GSA Annual Meeting in Seattle, Washington, USA - 2017

Paper No. 84-34
Presentation Time: 9:00 AM-5:30 PM


BIEDRON, Eva M., Department of Earth and Environmental Sciences, Vanderbilt University, 5726 Stevenson Center, Nashville, TN 37240 and DESANTIS, Larisa R.G., Department of Earth and Environmental Sciences, Vanderbilt University, 5703 Stevenson Center Complex, Nashville, TN 37212,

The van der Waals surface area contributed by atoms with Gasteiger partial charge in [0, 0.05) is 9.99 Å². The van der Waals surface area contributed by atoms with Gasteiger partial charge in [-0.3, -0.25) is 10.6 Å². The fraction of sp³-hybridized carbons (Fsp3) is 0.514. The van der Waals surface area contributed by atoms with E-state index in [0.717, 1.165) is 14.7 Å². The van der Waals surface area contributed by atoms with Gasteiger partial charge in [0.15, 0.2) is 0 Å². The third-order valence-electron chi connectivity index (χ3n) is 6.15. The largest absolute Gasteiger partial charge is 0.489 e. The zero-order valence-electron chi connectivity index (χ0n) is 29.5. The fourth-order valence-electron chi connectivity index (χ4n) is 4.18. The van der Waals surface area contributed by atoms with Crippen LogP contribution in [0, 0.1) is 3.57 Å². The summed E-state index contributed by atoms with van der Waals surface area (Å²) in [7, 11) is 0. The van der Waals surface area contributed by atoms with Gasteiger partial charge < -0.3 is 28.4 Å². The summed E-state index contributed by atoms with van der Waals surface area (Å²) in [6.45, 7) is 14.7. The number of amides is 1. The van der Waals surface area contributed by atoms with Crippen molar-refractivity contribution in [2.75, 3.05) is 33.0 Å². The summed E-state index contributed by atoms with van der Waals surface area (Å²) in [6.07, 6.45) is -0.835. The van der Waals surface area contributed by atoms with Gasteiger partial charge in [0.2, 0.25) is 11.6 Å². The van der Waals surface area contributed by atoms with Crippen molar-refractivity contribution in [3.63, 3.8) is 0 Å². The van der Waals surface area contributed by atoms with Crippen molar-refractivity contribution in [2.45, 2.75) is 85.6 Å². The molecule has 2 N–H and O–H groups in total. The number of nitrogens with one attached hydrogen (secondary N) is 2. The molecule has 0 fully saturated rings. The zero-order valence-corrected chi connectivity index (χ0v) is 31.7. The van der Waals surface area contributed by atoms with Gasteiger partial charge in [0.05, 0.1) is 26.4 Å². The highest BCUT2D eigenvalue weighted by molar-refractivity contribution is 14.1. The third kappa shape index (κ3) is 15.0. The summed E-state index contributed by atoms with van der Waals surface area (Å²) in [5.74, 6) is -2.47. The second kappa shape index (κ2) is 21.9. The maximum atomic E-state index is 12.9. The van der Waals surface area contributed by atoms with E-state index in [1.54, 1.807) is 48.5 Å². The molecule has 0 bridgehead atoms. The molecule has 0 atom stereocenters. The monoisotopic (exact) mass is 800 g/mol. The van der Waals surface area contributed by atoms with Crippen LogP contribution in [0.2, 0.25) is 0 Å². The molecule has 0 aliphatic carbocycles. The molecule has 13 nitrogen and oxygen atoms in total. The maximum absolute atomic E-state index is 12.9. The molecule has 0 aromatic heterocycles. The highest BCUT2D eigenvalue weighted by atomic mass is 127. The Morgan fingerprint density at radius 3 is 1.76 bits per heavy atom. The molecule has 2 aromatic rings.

Understanding the paleoecology of mammals is possible through the geochemical analysis of teeth in a range of mammals, providing critical information about ancient environments. However, before diets and ecology can be assessed, it is first critical to clarify the stable isotope ecology of extant taxa, including elucidating how mammals record their local environments. Small arboreal marsupials are abundant in ancient Australian ecosystems, particular during the Miocene when forests were more widely distributed. However, our understanding of their stable isotope ecology and relationship to local precipitation and climate variables is not well understood. Here, we assessed the stable isotope ecology of the common brushtail possum (Trichosurus vulpecula; a widespread taxon inhabiting every state and territory in Australia) and the mountain brushtail possum (Trichosurus caninus; a taxon with a highly restricted geographic range). Specifically, we sampled the incisor enamel of T. caninus and T. vulpecula and analyzed their stable carbon and oxygen isotopes. In areas where these taxa overlap in latitudinal extent (between -28 and -24 degrees North latitude), T. caninus has significantly lower mean δ13C values and mean δ18O values than T. vulpecula despite having indistinguishable latitudinal mean values from sampled specimens. Lower mean δ13C values in T. caninus suggest that it occupies denser canopied forests and/or feeds lower in the canopy than T. vulpecula, while further work is needed to clarify how these species track local climates via δ18O values. While T. vulpecula δ13C and δ18O values are positively correlated with latitude, they are also positively correlated with each other - suggesting that these possums likely acquire most of their water from leaf material (much like tapirs in the Amazon do today). Further, T. vulpecula δ18O values are positively correlated with meteoric water. Future work will focus on better understanding how precipitation and temperature affect possum stable isotope ecology– of relevance to clarifying ancient forest ecosystems in Australia through the stable isotope ecology of fossil arboreal marsupials.